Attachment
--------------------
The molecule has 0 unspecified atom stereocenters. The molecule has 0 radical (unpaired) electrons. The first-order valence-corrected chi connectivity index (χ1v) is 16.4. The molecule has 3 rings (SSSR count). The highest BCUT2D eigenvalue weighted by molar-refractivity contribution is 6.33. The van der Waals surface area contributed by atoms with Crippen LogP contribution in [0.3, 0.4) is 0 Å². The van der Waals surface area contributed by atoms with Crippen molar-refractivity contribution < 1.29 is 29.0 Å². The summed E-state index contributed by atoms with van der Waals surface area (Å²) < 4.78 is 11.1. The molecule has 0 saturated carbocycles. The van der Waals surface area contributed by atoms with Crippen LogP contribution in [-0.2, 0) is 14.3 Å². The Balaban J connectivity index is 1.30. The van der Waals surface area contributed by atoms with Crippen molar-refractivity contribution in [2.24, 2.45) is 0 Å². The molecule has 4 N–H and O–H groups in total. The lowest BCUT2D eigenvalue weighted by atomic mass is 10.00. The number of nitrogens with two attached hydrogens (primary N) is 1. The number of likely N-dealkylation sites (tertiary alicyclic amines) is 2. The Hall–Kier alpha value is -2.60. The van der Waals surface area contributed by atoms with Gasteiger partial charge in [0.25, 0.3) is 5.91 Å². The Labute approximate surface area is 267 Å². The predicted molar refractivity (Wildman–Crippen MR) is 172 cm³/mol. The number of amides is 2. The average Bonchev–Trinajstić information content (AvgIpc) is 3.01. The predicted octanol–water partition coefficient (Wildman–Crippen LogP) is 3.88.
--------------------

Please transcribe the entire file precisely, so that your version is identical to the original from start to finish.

The molecule has 0 unspecified atom stereocenters. The molecule has 0 radical (unpaired) electrons. The first-order valence-corrected chi connectivity index (χ1v) is 16.4. The molecule has 3 rings (SSSR count). The highest BCUT2D eigenvalue weighted by molar-refractivity contribution is 6.33. The van der Waals surface area contributed by atoms with Crippen LogP contribution in [0.3, 0.4) is 0 Å². The van der Waals surface area contributed by atoms with Crippen molar-refractivity contribution < 1.29 is 29.0 Å². The summed E-state index contributed by atoms with van der Waals surface area (Å²) < 4.78 is 11.1. The molecule has 0 saturated carbocycles. The van der Waals surface area contributed by atoms with Crippen LogP contribution in [-0.2, 0) is 14.3 Å². The Balaban J connectivity index is 1.30. The van der Waals surface area contributed by atoms with Crippen molar-refractivity contribution in [2.24, 2.45) is 0 Å². The molecule has 4 N–H and O–H groups in total. The lowest BCUT2D eigenvalue weighted by atomic mass is 10.00. The number of nitrogens with two attached hydrogens (primary N) is 1. The number of likely N-dealkylation sites (tertiary alicyclic amines) is 2. The Hall–Kier alpha value is -2.60. The van der Waals surface area contributed by atoms with Gasteiger partial charge in [0.25, 0.3) is 5.91 Å². The Labute approximate surface area is 267 Å². The predicted molar refractivity (Wildman–Crippen MR) is 172 cm³/mol. The number of amides is 2. The average Bonchev–Trinajstić information content (AvgIpc) is 3.01. The predicted octanol–water partition coefficient (Wildman–Crippen LogP) is 3.88.